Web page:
Girl soldiers face rejection
Bunia - Girls who became child soldiers in the ethnic conflict in the northeastern Democratic Republic of Congo (DRC) face rejection when they come home, a UN official warns.
"The boys won't have too many problems, but the girls, who are no longer virgins, who even have children, are not marriageable," Christine Peduto, a UN expert on child protection here, adding: "And their parents won't get a dowry. Their families won't want them."
Nor will the fighters who got them pregnant. "Very few have managed to form relationships," Peduto said.
About 6 000 former child soldiers are awaiting UN help to rejoin civilian life in the troubled Ituri region, where two rival tribes, the Hemas and the Lendus, continued to fight each other even after wider national peace pacts were signed for the DRC in 2002.
Some 4 700 UN soldiers are deployed in several towns in the area, where the fighting has drawn in soldiers from a UN peacekeeping mission and where a Kenyan military observer was shot dead in February.
Some village communities must bear part of the blame for the children's fate. Children as young as 10 have been "donated" to the militia groups to act as guards, porters and sometimes fighters, according to the United Nations.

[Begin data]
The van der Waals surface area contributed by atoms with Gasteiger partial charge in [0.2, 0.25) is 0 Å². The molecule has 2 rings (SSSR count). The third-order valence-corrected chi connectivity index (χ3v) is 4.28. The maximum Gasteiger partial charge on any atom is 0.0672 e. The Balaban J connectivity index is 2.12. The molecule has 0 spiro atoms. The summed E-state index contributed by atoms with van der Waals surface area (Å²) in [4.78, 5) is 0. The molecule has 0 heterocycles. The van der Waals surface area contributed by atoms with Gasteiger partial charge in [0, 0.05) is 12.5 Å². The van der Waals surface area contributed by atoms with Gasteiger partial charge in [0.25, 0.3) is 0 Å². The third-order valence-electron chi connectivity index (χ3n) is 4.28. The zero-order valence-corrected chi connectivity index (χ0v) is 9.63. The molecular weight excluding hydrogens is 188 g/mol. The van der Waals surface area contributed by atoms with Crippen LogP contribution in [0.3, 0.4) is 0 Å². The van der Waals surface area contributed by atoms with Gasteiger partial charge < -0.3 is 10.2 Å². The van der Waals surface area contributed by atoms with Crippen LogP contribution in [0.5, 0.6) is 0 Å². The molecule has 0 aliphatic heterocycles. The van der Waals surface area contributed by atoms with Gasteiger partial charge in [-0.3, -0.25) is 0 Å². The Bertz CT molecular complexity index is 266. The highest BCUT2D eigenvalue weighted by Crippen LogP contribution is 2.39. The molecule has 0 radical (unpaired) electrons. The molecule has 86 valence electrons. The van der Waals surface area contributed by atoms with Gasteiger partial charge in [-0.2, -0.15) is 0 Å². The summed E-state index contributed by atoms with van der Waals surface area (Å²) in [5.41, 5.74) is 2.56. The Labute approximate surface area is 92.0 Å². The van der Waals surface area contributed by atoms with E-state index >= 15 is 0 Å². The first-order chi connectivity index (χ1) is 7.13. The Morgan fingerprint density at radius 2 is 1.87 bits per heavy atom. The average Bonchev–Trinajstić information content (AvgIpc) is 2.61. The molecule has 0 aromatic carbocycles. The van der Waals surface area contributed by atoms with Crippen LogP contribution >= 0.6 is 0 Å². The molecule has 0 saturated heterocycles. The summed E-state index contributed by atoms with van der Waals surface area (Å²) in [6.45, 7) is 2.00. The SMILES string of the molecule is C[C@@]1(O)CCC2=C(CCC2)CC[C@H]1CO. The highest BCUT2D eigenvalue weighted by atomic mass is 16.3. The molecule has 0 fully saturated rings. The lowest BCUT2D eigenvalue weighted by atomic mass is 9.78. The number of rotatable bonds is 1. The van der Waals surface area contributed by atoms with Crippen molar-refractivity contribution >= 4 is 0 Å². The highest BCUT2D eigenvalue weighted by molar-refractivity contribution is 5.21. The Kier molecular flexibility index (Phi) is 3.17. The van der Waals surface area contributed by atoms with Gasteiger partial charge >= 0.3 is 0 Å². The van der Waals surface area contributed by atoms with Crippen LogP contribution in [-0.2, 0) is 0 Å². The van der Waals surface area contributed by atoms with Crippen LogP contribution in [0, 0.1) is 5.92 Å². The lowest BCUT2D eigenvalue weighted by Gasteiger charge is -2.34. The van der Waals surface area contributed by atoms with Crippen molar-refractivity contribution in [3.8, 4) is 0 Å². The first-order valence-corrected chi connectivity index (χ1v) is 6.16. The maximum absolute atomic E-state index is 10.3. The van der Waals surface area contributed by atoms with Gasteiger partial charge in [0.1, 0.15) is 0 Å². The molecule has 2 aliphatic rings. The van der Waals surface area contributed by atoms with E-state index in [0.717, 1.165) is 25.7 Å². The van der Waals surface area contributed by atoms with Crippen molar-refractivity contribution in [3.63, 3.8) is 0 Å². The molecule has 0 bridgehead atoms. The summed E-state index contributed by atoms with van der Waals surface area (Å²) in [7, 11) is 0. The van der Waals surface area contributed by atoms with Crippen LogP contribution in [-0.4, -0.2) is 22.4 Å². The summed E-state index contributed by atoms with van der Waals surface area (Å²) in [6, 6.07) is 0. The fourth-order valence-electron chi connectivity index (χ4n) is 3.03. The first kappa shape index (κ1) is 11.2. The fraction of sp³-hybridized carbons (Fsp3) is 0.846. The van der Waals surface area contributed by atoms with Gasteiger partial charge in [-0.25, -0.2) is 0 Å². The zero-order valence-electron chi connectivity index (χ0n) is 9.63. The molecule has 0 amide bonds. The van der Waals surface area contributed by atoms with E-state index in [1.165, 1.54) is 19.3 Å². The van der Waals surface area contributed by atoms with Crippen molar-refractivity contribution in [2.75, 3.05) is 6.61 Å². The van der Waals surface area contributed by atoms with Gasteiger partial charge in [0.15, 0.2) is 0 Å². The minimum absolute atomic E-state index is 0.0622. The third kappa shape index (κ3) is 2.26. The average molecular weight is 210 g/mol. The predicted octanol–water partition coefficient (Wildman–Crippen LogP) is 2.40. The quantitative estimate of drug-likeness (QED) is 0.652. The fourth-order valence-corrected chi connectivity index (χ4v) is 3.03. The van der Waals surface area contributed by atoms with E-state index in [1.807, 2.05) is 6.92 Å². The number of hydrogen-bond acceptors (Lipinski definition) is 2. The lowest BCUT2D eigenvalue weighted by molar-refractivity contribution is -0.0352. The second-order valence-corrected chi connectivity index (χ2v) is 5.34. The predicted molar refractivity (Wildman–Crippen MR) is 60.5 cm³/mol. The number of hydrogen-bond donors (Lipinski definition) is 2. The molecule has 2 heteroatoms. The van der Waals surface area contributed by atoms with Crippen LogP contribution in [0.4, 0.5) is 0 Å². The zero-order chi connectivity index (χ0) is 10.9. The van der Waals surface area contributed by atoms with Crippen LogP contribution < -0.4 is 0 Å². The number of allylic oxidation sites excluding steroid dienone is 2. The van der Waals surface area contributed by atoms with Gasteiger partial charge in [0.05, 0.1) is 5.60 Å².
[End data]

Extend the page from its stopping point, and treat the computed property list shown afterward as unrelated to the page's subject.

The children now have to be separated from the adults in order to break the chain of command, and then be reintegrated into society.
Held since December in regroupment centres, the former child soldiers and about 9 000 adult militiamen have received no aid while they wait for a promised UN-supervised reintegration procedure to begin.
"They are beginning to get restless, and of course survive by extortion activities in nearby communities," an official of the UN mission in the DRC (Monuc) said.
Some are still at large, surviving in the bush.
A locally elected "interim co-ordinator" said the number of former fighters awaiting disarmament would likely rise to some 50 000, though Monuc disputes the figure.
Colonel Laurent Banal, an UN official in DRC said "the military situation is frozen on the national level, there is no integrated army yet."
This means former militiamen who wish to build a future within the military face an uncertain future and that those fed up with fighting are still waiting to be reintegrated into society.
The next stage will be to set up so-called transit sites for former militia members where each individual's future path can be decided in detail, he said. The apparent inertia has exacerbated the deep mistrust between the Hemas and the Lendus.
Reintegration has to take place in several stages. The first, which involves building awareness within the armed groups and communities, has already begun, Banal said.